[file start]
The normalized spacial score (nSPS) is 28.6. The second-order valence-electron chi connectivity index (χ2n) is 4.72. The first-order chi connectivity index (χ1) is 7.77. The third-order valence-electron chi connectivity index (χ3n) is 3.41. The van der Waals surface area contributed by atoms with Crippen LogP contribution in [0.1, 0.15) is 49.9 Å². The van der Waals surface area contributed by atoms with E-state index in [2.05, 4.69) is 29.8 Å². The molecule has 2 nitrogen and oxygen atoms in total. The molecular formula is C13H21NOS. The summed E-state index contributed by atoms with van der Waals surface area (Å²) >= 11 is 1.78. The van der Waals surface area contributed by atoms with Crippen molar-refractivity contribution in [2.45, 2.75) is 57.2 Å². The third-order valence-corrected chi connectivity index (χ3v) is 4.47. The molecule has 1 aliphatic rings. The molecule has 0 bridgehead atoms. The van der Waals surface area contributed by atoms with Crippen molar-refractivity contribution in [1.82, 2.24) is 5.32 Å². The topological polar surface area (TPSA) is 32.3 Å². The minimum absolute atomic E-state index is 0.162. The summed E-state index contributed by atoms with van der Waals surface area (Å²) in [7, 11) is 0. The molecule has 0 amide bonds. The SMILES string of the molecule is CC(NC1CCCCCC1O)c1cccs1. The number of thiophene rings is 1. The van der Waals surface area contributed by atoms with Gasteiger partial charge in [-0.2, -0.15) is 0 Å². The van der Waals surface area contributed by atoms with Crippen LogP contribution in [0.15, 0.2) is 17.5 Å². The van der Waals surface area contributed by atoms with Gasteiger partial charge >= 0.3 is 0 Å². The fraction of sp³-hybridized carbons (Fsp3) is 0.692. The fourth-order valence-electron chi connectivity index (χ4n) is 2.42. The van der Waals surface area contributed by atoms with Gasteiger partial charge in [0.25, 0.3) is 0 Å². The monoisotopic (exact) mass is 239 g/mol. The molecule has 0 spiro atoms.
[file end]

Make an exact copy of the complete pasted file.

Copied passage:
The normalized spacial score (nSPS) is 28.6. The second-order valence-electron chi connectivity index (χ2n) is 4.72. The first-order chi connectivity index (χ1) is 7.77. The third-order valence-electron chi connectivity index (χ3n) is 3.41. The van der Waals surface area contributed by atoms with Crippen LogP contribution in [0.1, 0.15) is 49.9 Å². The van der Waals surface area contributed by atoms with E-state index in [2.05, 4.69) is 29.8 Å². The molecule has 2 nitrogen and oxygen atoms in total. The molecular formula is C13H21NOS. The summed E-state index contributed by atoms with van der Waals surface area (Å²) >= 11 is 1.78. The van der Waals surface area contributed by atoms with Crippen molar-refractivity contribution in [2.45, 2.75) is 57.2 Å². The third-order valence-corrected chi connectivity index (χ3v) is 4.47. The molecule has 1 aliphatic rings. The molecule has 0 bridgehead atoms. The van der Waals surface area contributed by atoms with Crippen molar-refractivity contribution in [1.82, 2.24) is 5.32 Å². The topological polar surface area (TPSA) is 32.3 Å². The minimum absolute atomic E-state index is 0.162. The summed E-state index contributed by atoms with van der Waals surface area (Å²) in [7, 11) is 0. The molecule has 0 amide bonds. The SMILES string of the molecule is CC(NC1CCCCCC1O)c1cccs1. The number of thiophene rings is 1. The van der Waals surface area contributed by atoms with Gasteiger partial charge in [-0.2, -0.15) is 0 Å². The van der Waals surface area contributed by atoms with Crippen LogP contribution in [0.15, 0.2) is 17.5 Å². The van der Waals surface area contributed by atoms with Gasteiger partial charge >= 0.3 is 0 Å². The fraction of sp³-hybridized carbons (Fsp3) is 0.692. The fourth-order valence-electron chi connectivity index (χ4n) is 2.42. The van der Waals surface area contributed by atoms with Gasteiger partial charge in [0.25, 0.3) is 0 Å². The monoisotopic (exact) mass is 239 g/mol. The molecule has 0 spiro atoms.